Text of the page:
Tom Landon's Excellent Adventure
Tom Landon's Excellent Adventure
"What I Did On My Summer Vacation"
Recap: When last we heard from Blue Ridge PBS K-12 Specialist Tom Landon, he was headed for the Northern Range of the Cascade Mountains in the state of Washington as part of a ten person mountaineering team. The expedition was led by David Carroll, the Pulaski County High School science teacher who was last year's McGlothlin Award for Teaching Excellence winner. They spent 9 days learning glacial travel, crevasse rescue, and alpine ascent strategies in preparation for next year's trip to Illimani Potosi, a 21,000-foot peak in the Bolivian Andes. Footage shot on this trip will be used in an ITV series and live electronic field trip, being produced in cooperation with Virginia Tech's Institute for Connecting Science Research to the Classroom.
Just wanted to let you know that I made it back from my trip to the Cascades without incident. Oh, our leader Dave Carroll did fall into a crevasse the day before our crevasse rescue training, but other than that, as they say in Bellingham, "No worries!" It rained every day and the iodine tablets were hard on our bellies, but the experience was awesome. On summit day I left at 3:00 a.m. with headlamp on and hiked onto the glacier through the fog, with only the person in front of me visible. As we climbed higher the temperature dropped and the rope froze as solid as a cable. The student behind me walked in my footsteps across a snow bridge over a crevasse so deep we couldn't see the bottom, and her feet went through, but she scrambled out without any aid. By 4:30 a.m. it was bright enough to walk without the headlamps in the foggy blue light of morning, the crunching of our boots in snow the only sound. At about 8000 feet the snow became encrusted with ice and we put on our crampons, making travel much easier. At 8500 feet we broke through the clouds for the first time all week and saw blue sky just after sunrise. We rested at the lip of an active volcanic crater as the sulfuric steam rose around us. We crested the summit at about 9 a.m., the hoods on our Gore-Tex shells frozen from the left over moisture. We stayed at the summit for about an hour, eating, hydrating, taking pictures, and setting our wet gloves on the sunny rocks to dry. From the peak we could see nothing but the tops of the clouds and the amazing summits of Ranier and Mts. Hood, Adams, Glacier and Shuksan.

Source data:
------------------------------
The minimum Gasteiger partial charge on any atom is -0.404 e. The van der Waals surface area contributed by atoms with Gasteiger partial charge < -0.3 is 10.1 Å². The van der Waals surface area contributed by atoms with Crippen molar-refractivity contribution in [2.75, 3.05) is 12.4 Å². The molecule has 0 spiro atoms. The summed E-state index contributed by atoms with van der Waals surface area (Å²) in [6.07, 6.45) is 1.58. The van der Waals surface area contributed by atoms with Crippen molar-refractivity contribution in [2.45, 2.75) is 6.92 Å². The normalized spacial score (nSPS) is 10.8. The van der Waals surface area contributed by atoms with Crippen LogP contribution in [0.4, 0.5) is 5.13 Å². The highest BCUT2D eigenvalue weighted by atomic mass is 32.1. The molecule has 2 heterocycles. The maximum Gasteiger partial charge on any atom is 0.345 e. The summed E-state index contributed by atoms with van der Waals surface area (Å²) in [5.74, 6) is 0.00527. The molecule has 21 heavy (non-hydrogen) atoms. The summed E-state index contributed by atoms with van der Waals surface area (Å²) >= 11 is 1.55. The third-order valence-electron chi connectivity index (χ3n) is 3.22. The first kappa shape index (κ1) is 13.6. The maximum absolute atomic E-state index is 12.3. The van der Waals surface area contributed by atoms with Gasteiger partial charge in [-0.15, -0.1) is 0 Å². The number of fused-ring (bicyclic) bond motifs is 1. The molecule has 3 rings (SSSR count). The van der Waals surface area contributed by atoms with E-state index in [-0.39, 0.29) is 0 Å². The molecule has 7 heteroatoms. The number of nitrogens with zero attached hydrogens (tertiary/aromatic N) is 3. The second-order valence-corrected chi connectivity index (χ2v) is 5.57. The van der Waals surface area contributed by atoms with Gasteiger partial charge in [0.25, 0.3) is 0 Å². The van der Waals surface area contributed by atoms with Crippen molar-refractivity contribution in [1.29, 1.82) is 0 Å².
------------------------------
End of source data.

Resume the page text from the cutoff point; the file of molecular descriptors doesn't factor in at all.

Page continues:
The descent took about 3 hours and we arrived back at base camp wet again. We packed the tents and the rest of our gear and moved out again toward the van at the bottom. Three hours later, muddy, tired and sore we reached the base. We covered about 13,000 vertical feet in 15 hours of hiking.
The rest of the trip was great too, with lots of training in Glacier Travel and Crevasse Rescue. We learned a lot and got along great. We didn't summit Mt. Shuksan but camped there in the snow for three days, tuning our skills and trying to stay dry (unsuccessfully.) The team of climbers (3 adults, 4 high school students, and a college kid) is an amazing group, and our guides John and Steve were awesome. Hopefully we'll all make it to Bolivia next summer to attempt to climb Illimani, the 21,000 foot peak in the Andes. Thank you all for your thoughts and prayers. I felt the support of so many people as I climbed, and now I know what it will take to make it on Illimani. As soon as there is an edited video, I'll share it with anyone who isn't tired of hearing me talk about it.